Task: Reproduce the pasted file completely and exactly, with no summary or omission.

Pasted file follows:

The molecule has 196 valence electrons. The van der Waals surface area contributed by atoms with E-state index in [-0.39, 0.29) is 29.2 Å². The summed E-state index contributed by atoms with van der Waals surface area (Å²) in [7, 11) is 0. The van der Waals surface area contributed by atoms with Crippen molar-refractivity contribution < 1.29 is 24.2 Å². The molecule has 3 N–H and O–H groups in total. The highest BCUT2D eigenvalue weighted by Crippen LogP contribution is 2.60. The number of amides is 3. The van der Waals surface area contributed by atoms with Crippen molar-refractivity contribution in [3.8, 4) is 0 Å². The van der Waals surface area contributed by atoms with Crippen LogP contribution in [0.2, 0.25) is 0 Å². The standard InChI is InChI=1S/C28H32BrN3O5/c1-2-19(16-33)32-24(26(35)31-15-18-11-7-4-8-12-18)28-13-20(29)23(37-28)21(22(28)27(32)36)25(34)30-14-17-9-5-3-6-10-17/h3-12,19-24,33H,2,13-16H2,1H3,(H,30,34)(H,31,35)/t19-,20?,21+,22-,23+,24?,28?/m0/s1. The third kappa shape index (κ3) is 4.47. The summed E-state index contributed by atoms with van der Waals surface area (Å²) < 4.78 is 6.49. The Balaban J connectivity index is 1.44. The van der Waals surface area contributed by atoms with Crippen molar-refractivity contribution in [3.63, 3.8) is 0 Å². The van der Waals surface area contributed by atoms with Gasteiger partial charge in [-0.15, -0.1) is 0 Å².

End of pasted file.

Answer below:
The molecule has 196 valence electrons. The van der Waals surface area contributed by atoms with E-state index in [-0.39, 0.29) is 29.2 Å². The summed E-state index contributed by atoms with van der Waals surface area (Å²) in [7, 11) is 0. The van der Waals surface area contributed by atoms with Crippen molar-refractivity contribution < 1.29 is 24.2 Å². The molecule has 3 N–H and O–H groups in total. The highest BCUT2D eigenvalue weighted by Crippen LogP contribution is 2.60. The number of amides is 3. The van der Waals surface area contributed by atoms with Crippen molar-refractivity contribution in [3.8, 4) is 0 Å². The van der Waals surface area contributed by atoms with Crippen LogP contribution in [0.2, 0.25) is 0 Å². The standard InChI is InChI=1S/C28H32BrN3O5/c1-2-19(16-33)32-24(26(35)31-15-18-11-7-4-8-12-18)28-13-20(29)23(37-28)21(22(28)27(32)36)25(34)30-14-17-9-5-3-6-10-17/h3-12,19-24,33H,2,13-16H2,1H3,(H,30,34)(H,31,35)/t19-,20?,21+,22-,23+,24?,28?/m0/s1. The third kappa shape index (κ3) is 4.47. The summed E-state index contributed by atoms with van der Waals surface area (Å²) < 4.78 is 6.49. The Balaban J connectivity index is 1.44. The van der Waals surface area contributed by atoms with Crippen molar-refractivity contribution in [3.63, 3.8) is 0 Å². The van der Waals surface area contributed by atoms with Gasteiger partial charge in [-0.15, -0.1) is 0 Å².